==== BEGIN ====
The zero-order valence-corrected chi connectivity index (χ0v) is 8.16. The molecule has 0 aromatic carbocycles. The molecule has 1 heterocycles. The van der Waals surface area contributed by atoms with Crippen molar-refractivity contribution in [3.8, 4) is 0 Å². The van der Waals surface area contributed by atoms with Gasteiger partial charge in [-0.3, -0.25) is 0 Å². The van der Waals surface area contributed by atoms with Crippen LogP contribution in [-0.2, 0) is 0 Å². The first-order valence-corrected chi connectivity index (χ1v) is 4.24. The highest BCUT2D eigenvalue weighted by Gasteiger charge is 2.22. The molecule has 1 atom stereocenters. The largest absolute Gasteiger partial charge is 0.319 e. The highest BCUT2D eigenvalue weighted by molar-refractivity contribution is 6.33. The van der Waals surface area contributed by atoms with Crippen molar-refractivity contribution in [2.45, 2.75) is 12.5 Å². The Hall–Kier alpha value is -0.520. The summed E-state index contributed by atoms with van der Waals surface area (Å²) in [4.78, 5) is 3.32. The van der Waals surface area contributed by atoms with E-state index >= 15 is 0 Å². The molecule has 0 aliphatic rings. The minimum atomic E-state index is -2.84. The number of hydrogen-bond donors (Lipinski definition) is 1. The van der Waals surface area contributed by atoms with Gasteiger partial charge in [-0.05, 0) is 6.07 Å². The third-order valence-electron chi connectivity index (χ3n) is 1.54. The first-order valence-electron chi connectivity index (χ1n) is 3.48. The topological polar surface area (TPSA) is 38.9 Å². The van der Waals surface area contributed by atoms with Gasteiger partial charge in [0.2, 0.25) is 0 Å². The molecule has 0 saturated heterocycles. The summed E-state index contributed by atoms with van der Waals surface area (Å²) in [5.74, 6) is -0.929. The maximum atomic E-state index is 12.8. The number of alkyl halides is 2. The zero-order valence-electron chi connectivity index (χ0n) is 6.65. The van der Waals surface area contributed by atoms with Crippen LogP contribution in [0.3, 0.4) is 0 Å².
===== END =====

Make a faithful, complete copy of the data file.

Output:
The zero-order valence-corrected chi connectivity index (χ0v) is 8.16. The molecule has 0 aromatic carbocycles. The molecule has 1 heterocycles. The van der Waals surface area contributed by atoms with Crippen molar-refractivity contribution in [3.8, 4) is 0 Å². The van der Waals surface area contributed by atoms with Gasteiger partial charge in [-0.3, -0.25) is 0 Å². The van der Waals surface area contributed by atoms with Crippen LogP contribution in [-0.2, 0) is 0 Å². The first-order valence-corrected chi connectivity index (χ1v) is 4.24. The highest BCUT2D eigenvalue weighted by Gasteiger charge is 2.22. The molecule has 1 atom stereocenters. The largest absolute Gasteiger partial charge is 0.319 e. The highest BCUT2D eigenvalue weighted by molar-refractivity contribution is 6.33. The van der Waals surface area contributed by atoms with Crippen molar-refractivity contribution in [2.45, 2.75) is 12.5 Å². The Hall–Kier alpha value is -0.520. The summed E-state index contributed by atoms with van der Waals surface area (Å²) in [4.78, 5) is 3.32. The van der Waals surface area contributed by atoms with E-state index >= 15 is 0 Å². The molecule has 0 aliphatic rings. The minimum atomic E-state index is -2.84. The number of hydrogen-bond donors (Lipinski definition) is 1. The van der Waals surface area contributed by atoms with Gasteiger partial charge in [-0.05, 0) is 6.07 Å². The third-order valence-electron chi connectivity index (χ3n) is 1.54. The first-order valence-electron chi connectivity index (χ1n) is 3.48. The topological polar surface area (TPSA) is 38.9 Å². The van der Waals surface area contributed by atoms with Gasteiger partial charge in [0.2, 0.25) is 0 Å². The molecule has 0 saturated heterocycles. The summed E-state index contributed by atoms with van der Waals surface area (Å²) in [5.74, 6) is -0.929. The maximum atomic E-state index is 12.8. The number of alkyl halides is 2. The zero-order valence-electron chi connectivity index (χ0n) is 6.65. The van der Waals surface area contributed by atoms with Crippen LogP contribution in [0.3, 0.4) is 0 Å².